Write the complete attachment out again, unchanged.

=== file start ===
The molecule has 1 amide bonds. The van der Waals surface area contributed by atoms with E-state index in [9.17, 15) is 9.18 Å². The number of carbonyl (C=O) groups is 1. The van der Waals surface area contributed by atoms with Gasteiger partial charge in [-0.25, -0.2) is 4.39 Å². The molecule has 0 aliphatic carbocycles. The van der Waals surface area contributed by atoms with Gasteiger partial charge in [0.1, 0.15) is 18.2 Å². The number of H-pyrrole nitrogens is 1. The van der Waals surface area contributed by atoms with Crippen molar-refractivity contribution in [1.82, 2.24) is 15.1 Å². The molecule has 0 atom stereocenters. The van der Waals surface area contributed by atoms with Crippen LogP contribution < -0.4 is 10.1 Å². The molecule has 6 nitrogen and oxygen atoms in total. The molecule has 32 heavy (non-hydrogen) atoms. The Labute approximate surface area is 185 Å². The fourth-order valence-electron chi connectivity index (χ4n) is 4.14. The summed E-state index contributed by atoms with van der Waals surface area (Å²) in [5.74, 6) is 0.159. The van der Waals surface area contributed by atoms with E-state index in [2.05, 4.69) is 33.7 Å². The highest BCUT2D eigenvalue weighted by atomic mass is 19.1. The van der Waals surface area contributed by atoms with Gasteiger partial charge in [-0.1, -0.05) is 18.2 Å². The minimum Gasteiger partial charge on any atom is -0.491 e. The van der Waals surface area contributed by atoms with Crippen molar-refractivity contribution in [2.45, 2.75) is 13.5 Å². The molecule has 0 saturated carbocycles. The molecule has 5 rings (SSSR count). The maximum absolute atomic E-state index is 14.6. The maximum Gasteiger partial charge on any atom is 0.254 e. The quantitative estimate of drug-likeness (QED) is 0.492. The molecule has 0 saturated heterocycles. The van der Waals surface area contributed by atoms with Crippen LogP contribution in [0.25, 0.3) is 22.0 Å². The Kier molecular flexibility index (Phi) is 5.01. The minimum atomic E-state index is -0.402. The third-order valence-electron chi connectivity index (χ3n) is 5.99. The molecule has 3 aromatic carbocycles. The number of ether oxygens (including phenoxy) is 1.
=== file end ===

The molecule has 1 amide bonds. The van der Waals surface area contributed by atoms with E-state index in [9.17, 15) is 9.18 Å². The number of carbonyl (C=O) groups is 1. The van der Waals surface area contributed by atoms with Gasteiger partial charge in [-0.25, -0.2) is 4.39 Å². The molecule has 0 aliphatic carbocycles. The van der Waals surface area contributed by atoms with Gasteiger partial charge in [0.1, 0.15) is 18.2 Å². The number of H-pyrrole nitrogens is 1. The van der Waals surface area contributed by atoms with Crippen molar-refractivity contribution in [1.82, 2.24) is 15.1 Å². The molecule has 0 atom stereocenters. The van der Waals surface area contributed by atoms with Crippen LogP contribution < -0.4 is 10.1 Å². The molecule has 6 nitrogen and oxygen atoms in total. The molecule has 32 heavy (non-hydrogen) atoms. The Labute approximate surface area is 185 Å². The fourth-order valence-electron chi connectivity index (χ4n) is 4.14. The summed E-state index contributed by atoms with van der Waals surface area (Å²) in [5.74, 6) is 0.159. The van der Waals surface area contributed by atoms with E-state index in [2.05, 4.69) is 33.7 Å². The highest BCUT2D eigenvalue weighted by atomic mass is 19.1. The van der Waals surface area contributed by atoms with Gasteiger partial charge in [-0.1, -0.05) is 18.2 Å². The minimum Gasteiger partial charge on any atom is -0.491 e. The van der Waals surface area contributed by atoms with Crippen molar-refractivity contribution in [2.45, 2.75) is 13.5 Å². The molecule has 0 saturated carbocycles. The molecule has 5 rings (SSSR count). The maximum absolute atomic E-state index is 14.6. The maximum Gasteiger partial charge on any atom is 0.254 e. The quantitative estimate of drug-likeness (QED) is 0.492. The molecule has 0 saturated heterocycles. The van der Waals surface area contributed by atoms with Crippen LogP contribution in [0.25, 0.3) is 22.0 Å². The Kier molecular flexibility index (Phi) is 5.01. The minimum atomic E-state index is -0.402. The third-order valence-electron chi connectivity index (χ3n) is 5.99. The molecule has 3 aromatic carbocycles. The number of ether oxygens (including phenoxy) is 1.